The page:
“If we are too loose with immigration policies… and if it’s easier to find a non-Caymanian, then you are going to find a non-Caymanian,” he said, adding that employers “should be required to find Caymanians regardless of the ills they come with”.

Bryan argued that if it were not so easy to recruit expatriate workers, then employers would have to find, hire, train and promote local people. “Immigration is related to so many problems that we have,” he added.

Changes to the immigration law are coming this year, but Bryan said he was not the person to say what they are because the labour minister should make that announcement. But he said there was a power struggle between politicians and the administrative branch of government, which meant they could do nothing to address the problems in the public sector.

He argued that the civil service should give preference to Caymanians and the deputy governor should not have the sole power to make decisions about hiring overseas workers over locals. He said the civil service should not be exempt from the screening and requirements of a permit system.

In both the private and public sectors, he said, politicians were prevented from assisting their people because of the pressure from the business community and their profit margins on the one hand and the constitutional exclusion of politicians from the civil service recruitment process on the other.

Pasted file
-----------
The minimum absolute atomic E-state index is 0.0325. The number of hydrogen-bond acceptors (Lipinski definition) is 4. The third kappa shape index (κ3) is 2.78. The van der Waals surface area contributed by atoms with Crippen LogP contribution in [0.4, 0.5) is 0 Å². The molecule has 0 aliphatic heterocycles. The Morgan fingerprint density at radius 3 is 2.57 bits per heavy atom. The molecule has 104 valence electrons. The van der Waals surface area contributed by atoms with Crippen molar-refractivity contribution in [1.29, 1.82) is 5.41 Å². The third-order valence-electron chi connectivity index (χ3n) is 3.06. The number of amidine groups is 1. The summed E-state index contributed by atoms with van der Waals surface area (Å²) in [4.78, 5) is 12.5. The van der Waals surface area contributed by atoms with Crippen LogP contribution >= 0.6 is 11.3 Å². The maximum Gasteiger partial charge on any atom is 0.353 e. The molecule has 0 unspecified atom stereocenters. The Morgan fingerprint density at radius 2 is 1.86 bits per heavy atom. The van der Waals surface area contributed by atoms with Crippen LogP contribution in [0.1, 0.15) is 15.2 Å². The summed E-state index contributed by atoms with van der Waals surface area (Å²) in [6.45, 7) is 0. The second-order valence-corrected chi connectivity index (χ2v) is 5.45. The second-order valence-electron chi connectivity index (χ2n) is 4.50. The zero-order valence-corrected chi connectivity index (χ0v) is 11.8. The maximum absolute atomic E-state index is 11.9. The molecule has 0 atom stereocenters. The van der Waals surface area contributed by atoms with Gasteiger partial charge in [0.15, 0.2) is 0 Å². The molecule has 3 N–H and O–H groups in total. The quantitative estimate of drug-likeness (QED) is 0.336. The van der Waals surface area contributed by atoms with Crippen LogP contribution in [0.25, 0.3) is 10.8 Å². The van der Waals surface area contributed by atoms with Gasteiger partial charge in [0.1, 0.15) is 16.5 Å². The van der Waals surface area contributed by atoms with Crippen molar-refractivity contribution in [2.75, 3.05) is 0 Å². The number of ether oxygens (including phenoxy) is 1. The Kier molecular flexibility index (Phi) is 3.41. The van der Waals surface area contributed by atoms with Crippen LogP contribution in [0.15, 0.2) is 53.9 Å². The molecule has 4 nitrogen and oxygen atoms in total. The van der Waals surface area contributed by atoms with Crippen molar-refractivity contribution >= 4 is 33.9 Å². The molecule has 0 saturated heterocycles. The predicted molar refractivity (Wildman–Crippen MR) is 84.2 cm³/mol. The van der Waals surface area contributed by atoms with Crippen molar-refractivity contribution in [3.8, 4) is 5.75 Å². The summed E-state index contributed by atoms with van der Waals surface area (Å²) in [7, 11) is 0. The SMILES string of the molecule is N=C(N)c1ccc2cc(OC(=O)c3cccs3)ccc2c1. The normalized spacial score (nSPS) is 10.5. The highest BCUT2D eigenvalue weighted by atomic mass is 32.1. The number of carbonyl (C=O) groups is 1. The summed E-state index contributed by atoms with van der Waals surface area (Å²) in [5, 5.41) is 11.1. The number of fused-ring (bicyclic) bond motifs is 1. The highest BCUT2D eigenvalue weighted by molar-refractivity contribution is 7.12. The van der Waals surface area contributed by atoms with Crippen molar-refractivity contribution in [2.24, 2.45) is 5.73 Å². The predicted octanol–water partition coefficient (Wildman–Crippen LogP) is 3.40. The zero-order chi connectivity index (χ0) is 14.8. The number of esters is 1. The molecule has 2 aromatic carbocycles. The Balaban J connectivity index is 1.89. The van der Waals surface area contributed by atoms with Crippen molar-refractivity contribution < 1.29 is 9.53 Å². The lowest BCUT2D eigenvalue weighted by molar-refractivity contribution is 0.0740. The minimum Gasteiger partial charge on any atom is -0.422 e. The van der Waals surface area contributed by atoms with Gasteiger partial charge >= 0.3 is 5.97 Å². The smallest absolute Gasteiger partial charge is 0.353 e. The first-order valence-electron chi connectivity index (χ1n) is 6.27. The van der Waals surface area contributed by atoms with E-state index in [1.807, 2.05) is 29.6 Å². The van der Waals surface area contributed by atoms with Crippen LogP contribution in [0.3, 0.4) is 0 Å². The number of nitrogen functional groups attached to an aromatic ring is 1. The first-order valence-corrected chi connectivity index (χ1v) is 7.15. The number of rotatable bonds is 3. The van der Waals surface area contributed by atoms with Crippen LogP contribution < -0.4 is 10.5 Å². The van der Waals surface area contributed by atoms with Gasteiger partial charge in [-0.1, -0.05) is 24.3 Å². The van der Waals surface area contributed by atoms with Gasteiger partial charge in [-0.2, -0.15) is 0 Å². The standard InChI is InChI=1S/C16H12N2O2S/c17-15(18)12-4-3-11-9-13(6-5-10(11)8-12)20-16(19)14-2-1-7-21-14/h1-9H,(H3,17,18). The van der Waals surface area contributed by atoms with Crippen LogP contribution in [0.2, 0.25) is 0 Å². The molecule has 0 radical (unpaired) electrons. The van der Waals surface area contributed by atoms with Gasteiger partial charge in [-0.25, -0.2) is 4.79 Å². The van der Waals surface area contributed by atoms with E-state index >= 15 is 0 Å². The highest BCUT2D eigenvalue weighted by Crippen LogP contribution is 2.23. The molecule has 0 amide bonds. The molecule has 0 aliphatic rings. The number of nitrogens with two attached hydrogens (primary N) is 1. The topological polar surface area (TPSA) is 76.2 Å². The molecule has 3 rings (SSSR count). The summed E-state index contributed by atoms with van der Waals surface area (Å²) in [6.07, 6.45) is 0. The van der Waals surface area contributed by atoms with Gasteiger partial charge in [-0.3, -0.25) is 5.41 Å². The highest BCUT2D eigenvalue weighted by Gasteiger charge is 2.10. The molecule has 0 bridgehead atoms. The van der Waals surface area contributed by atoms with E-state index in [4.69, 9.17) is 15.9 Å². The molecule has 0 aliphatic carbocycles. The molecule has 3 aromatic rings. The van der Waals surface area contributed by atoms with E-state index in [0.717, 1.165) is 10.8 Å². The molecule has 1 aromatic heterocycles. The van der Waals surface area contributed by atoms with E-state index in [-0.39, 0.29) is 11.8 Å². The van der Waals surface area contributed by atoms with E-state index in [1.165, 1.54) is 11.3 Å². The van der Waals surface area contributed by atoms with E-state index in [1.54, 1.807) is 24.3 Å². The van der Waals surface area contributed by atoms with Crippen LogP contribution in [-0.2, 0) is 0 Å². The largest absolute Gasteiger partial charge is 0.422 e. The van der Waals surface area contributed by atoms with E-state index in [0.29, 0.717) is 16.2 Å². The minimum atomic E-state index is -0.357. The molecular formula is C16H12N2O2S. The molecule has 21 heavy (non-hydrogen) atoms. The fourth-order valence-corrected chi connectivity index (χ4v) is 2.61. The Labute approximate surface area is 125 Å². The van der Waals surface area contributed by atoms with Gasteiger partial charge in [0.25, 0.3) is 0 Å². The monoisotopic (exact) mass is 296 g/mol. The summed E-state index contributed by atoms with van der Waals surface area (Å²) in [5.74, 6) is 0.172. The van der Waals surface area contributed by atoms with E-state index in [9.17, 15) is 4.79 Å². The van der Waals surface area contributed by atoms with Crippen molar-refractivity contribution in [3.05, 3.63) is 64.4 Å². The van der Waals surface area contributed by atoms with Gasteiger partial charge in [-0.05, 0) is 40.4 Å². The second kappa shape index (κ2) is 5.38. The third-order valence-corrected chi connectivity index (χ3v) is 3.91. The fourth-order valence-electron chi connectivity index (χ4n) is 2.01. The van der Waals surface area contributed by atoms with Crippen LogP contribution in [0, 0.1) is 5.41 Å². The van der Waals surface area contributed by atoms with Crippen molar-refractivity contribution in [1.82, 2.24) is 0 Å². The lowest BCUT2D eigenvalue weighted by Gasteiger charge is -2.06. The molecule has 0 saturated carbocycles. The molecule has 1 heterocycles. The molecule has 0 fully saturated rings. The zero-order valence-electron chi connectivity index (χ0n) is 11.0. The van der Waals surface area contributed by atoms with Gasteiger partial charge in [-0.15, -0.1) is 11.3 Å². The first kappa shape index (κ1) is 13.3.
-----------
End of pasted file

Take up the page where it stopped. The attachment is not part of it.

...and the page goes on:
Acknowledging that the political arm of government should not have absolute power over the civil service, he said there was room for more shared responsibility, and it was necessary to reform the legislation to make management more accountable when they put expatriates ahead of local staff.

The minister accepted that politicians should not interfere by placing people who support them in favourable positions but said there was room to open the door about discussing the issues when Caymanians are overlooked or special favours appear to be given to expatriates.

Share your vote!

How do you feel after reading this?
  • Fascinated
  • Happy
  • Sad
  • Angry
  • Bored
  • Afraid
Print Friendly, PDF & Email

Tags: , ,

Category: Government Administration, Politics

Comments (136)

Trackback URL | Comments RSS Feed

  1. Anonymous says:

    ‘then employers would have to find, hire, train and promote local people’…..let’s start with providing them with a decent education to actually make them attractive to potential employers. Just being a ‘Caymanian’ should never be enough.

  2. Richard says:

    Ah yes, cronyism meets cayman welfare

  3. Anonymous says:

    Tell that to KB please.

  4. Anonymous says:

    Kenny baby, hit me up with a civil service job, just one, you know Kenny I need it, I’ll do anything even vote for you Kenny, just hit me up Kenny one more time.

  5. Anonymous says: